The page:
Vancomycin-Associated Nephrotoxicity in the Critically Ill: A Retrospective Multivariate Regression Analysis.
Crit Care Med. 2014 Jul 31;
Authors: Hanrahan TP, Harlow G, Hutchinson J, Dulhunty JM, Lipman J, Whitehouse T, Roberts JA
OBJECTIVES:: To evaluate the influence of vancomycin dose, serum trough concentration, and dosing strategy on the evolution of acute kidney injury in critically ill patients.
DESIGN:: Retrospective, single-center, observational study.
SETTING:: University Hospital ICU, Birmingham, UK.
PATIENTS:: All critically ill patients receiving vancomycin from December 1, 2004, to August 31, 2009.
MEASUREMENTS AND MAIN RESULTS:: The prevalence of new onset nephrotoxicity was reported using Risk, Injury, Failure, Loss, End-stage renal disease criteria, and independent factors predictive of nephrotoxicity were identified using logistic regression analysis. Complete data were available for 1,430 patients. Concomitant vasoactive therapy (odds ratio = 1.633; p < 0.001), median serum vancomycin (odds ratio = 1.112; p < 0.001), and duration of therapy (odds ratio = 1.041; p ≤ 0.001) were significant positive predictors of nephrotoxicity. Intermittent infusion was associated with a significantly greater risk of nephrotoxicity than continuous infusion (odds ratio = 8.204; p ≤ 0.001).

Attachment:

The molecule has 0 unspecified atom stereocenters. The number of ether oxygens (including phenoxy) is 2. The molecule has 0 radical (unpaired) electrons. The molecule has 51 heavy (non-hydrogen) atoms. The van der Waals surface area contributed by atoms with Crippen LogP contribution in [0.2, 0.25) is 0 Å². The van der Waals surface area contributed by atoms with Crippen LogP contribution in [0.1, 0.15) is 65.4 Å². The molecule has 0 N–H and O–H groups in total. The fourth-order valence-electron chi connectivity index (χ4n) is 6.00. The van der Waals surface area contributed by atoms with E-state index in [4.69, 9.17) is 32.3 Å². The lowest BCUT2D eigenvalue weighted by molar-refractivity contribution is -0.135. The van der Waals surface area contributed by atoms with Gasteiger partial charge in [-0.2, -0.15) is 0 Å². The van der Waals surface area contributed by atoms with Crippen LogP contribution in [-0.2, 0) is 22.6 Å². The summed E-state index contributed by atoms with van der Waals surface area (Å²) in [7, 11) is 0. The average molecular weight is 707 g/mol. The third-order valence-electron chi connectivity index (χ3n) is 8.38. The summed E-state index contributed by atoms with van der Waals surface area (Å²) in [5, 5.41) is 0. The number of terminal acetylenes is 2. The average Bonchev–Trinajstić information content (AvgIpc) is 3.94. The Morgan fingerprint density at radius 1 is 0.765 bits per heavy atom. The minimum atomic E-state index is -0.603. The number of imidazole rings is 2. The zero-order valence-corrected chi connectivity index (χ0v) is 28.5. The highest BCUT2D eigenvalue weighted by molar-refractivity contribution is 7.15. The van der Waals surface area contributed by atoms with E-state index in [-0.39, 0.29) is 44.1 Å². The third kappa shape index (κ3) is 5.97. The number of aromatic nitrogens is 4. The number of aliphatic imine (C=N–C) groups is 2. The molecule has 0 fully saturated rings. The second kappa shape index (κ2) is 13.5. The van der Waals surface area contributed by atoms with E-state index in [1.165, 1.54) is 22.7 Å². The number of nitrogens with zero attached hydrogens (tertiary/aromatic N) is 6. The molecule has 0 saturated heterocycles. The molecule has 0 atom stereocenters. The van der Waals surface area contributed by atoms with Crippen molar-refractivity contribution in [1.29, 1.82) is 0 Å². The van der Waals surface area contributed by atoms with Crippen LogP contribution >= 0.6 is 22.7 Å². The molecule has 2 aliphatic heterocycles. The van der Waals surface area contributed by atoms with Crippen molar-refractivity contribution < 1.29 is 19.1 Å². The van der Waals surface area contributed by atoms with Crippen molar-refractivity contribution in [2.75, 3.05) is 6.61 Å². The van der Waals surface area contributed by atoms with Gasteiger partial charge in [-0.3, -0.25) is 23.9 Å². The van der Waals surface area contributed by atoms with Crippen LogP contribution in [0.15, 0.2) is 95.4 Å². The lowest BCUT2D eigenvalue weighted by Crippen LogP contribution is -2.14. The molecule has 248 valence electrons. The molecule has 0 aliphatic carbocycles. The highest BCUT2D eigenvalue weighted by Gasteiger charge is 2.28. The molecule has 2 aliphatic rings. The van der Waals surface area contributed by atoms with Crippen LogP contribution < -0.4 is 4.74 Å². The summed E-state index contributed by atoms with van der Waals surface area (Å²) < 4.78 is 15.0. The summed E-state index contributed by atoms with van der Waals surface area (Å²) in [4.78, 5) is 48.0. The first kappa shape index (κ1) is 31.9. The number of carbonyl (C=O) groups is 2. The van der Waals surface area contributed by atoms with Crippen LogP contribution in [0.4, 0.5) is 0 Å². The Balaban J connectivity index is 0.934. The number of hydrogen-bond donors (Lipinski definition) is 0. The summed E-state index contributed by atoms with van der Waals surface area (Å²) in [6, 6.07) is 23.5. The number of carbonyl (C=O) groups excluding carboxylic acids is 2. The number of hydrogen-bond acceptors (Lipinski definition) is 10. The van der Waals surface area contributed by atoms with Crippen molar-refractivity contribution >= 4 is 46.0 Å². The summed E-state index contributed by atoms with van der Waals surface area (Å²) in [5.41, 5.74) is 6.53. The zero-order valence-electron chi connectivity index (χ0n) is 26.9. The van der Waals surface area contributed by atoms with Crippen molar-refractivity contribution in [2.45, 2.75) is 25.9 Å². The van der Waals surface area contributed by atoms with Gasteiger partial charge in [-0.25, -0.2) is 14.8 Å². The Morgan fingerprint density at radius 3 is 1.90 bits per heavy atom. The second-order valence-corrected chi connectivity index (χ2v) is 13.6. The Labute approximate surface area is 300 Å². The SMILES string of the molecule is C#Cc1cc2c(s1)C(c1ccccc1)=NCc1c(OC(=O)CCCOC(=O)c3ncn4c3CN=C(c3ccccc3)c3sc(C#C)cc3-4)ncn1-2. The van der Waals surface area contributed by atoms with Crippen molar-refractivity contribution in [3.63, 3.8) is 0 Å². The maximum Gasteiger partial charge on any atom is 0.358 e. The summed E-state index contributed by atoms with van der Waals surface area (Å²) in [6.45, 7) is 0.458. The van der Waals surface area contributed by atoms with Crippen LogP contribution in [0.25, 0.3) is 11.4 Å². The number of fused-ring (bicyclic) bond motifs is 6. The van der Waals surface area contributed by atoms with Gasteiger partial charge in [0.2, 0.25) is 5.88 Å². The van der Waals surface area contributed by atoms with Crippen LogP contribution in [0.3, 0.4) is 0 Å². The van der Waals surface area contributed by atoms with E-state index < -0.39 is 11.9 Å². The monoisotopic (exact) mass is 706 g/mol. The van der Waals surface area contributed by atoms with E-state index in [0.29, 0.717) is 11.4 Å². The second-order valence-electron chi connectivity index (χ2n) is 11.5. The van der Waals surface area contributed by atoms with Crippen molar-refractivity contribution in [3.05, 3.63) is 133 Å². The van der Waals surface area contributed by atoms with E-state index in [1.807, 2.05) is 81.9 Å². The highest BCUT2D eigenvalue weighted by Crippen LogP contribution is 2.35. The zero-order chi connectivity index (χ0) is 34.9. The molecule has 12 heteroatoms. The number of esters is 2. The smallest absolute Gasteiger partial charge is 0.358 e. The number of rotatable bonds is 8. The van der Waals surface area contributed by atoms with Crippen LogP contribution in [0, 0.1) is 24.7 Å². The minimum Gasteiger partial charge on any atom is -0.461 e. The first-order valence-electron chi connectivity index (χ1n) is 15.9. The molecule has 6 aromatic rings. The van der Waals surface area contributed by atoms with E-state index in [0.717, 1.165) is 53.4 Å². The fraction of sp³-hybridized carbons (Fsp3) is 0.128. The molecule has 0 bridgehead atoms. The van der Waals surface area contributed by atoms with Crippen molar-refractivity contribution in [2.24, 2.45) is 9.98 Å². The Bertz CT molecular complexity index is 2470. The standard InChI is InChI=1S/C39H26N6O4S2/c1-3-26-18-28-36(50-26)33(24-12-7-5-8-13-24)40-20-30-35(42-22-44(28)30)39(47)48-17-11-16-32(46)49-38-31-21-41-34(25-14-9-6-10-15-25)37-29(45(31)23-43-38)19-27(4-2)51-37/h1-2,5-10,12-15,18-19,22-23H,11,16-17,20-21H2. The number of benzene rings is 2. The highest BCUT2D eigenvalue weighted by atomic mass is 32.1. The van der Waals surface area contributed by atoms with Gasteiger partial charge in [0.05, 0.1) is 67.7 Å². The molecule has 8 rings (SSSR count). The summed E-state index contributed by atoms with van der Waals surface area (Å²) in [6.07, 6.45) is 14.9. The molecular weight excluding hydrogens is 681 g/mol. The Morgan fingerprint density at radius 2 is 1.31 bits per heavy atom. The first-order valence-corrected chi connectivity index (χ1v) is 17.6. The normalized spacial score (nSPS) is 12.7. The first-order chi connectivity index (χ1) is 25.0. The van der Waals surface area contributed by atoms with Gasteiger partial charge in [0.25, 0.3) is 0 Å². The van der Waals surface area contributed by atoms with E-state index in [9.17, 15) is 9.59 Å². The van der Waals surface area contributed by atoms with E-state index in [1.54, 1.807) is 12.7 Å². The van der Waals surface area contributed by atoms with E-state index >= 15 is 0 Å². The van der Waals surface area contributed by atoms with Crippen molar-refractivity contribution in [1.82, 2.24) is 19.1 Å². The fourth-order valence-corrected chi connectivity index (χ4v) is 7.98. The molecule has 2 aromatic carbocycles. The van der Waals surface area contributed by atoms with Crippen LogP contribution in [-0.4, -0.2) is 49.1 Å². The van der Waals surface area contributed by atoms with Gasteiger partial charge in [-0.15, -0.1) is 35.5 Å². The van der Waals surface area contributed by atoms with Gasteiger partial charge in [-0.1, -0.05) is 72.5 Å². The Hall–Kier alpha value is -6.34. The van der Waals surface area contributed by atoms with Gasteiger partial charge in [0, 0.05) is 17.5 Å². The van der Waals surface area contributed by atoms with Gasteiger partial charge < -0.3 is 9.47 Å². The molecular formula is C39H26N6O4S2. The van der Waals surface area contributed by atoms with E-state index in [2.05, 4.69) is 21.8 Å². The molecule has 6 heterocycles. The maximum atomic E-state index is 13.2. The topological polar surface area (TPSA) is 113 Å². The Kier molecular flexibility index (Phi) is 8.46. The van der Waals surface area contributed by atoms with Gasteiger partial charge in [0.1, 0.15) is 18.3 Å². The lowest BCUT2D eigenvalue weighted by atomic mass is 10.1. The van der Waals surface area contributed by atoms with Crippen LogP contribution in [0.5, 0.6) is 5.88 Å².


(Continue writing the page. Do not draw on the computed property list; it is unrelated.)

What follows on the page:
CONCLUSIONS:: In a large dataset, higher serum vancomycin concentrations and greater duration of therapy are independently associated with increased odds of nephrotoxicity. Furthermore, continuous infusion is associated with a decreased likelihood of nephrotoxicity compared with intermittent infusion. This large dataset supports the use of continuous infusion of vancomycin in critically ill patients.
PMID: 25083977 [PubMed - as supplied by publisher]